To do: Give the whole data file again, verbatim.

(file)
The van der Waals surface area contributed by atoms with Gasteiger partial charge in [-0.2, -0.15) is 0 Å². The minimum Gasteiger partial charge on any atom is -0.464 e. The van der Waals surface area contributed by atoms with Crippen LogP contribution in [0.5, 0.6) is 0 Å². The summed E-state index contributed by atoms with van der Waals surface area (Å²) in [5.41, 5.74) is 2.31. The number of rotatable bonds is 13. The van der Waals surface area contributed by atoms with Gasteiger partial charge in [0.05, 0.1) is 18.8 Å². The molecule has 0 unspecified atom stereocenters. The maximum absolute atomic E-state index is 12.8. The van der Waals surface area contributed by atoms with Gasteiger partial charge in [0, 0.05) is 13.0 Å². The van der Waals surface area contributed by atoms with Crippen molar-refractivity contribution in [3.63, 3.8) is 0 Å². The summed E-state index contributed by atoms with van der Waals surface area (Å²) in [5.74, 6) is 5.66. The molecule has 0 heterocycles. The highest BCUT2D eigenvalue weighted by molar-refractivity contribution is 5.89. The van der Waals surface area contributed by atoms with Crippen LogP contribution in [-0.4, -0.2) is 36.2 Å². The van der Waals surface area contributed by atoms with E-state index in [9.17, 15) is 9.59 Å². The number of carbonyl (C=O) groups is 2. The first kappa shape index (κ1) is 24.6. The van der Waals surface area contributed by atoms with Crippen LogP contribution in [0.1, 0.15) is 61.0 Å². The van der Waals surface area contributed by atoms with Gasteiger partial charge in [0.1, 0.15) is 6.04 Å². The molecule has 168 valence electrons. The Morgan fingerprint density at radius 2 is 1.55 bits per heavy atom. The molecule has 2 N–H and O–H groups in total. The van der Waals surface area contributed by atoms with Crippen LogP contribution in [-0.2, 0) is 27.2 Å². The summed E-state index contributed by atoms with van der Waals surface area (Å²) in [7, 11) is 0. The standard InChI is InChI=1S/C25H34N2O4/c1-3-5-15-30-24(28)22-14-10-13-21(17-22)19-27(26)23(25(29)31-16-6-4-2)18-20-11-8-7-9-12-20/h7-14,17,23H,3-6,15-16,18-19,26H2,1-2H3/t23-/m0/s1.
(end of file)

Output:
The van der Waals surface area contributed by atoms with Gasteiger partial charge in [-0.2, -0.15) is 0 Å². The minimum Gasteiger partial charge on any atom is -0.464 e. The van der Waals surface area contributed by atoms with Crippen LogP contribution in [0.5, 0.6) is 0 Å². The summed E-state index contributed by atoms with van der Waals surface area (Å²) in [5.41, 5.74) is 2.31. The number of rotatable bonds is 13. The van der Waals surface area contributed by atoms with Gasteiger partial charge in [0.05, 0.1) is 18.8 Å². The molecule has 0 unspecified atom stereocenters. The maximum absolute atomic E-state index is 12.8. The van der Waals surface area contributed by atoms with Gasteiger partial charge in [0, 0.05) is 13.0 Å². The van der Waals surface area contributed by atoms with Crippen molar-refractivity contribution in [3.63, 3.8) is 0 Å². The summed E-state index contributed by atoms with van der Waals surface area (Å²) in [5.74, 6) is 5.66. The molecule has 0 heterocycles. The highest BCUT2D eigenvalue weighted by molar-refractivity contribution is 5.89. The van der Waals surface area contributed by atoms with Crippen LogP contribution in [-0.4, -0.2) is 36.2 Å². The van der Waals surface area contributed by atoms with E-state index in [9.17, 15) is 9.59 Å². The number of carbonyl (C=O) groups is 2. The first kappa shape index (κ1) is 24.6. The van der Waals surface area contributed by atoms with Crippen LogP contribution in [0.1, 0.15) is 61.0 Å². The van der Waals surface area contributed by atoms with Gasteiger partial charge in [0.1, 0.15) is 6.04 Å². The molecule has 168 valence electrons. The Morgan fingerprint density at radius 2 is 1.55 bits per heavy atom. The molecule has 2 N–H and O–H groups in total. The van der Waals surface area contributed by atoms with Crippen LogP contribution in [-0.2, 0) is 27.2 Å². The summed E-state index contributed by atoms with van der Waals surface area (Å²) in [7, 11) is 0. The standard InChI is InChI=1S/C25H34N2O4/c1-3-5-15-30-24(28)22-14-10-13-21(17-22)19-27(26)23(25(29)31-16-6-4-2)18-20-11-8-7-9-12-20/h7-14,17,23H,3-6,15-16,18-19,26H2,1-2H3/t23-/m0/s1.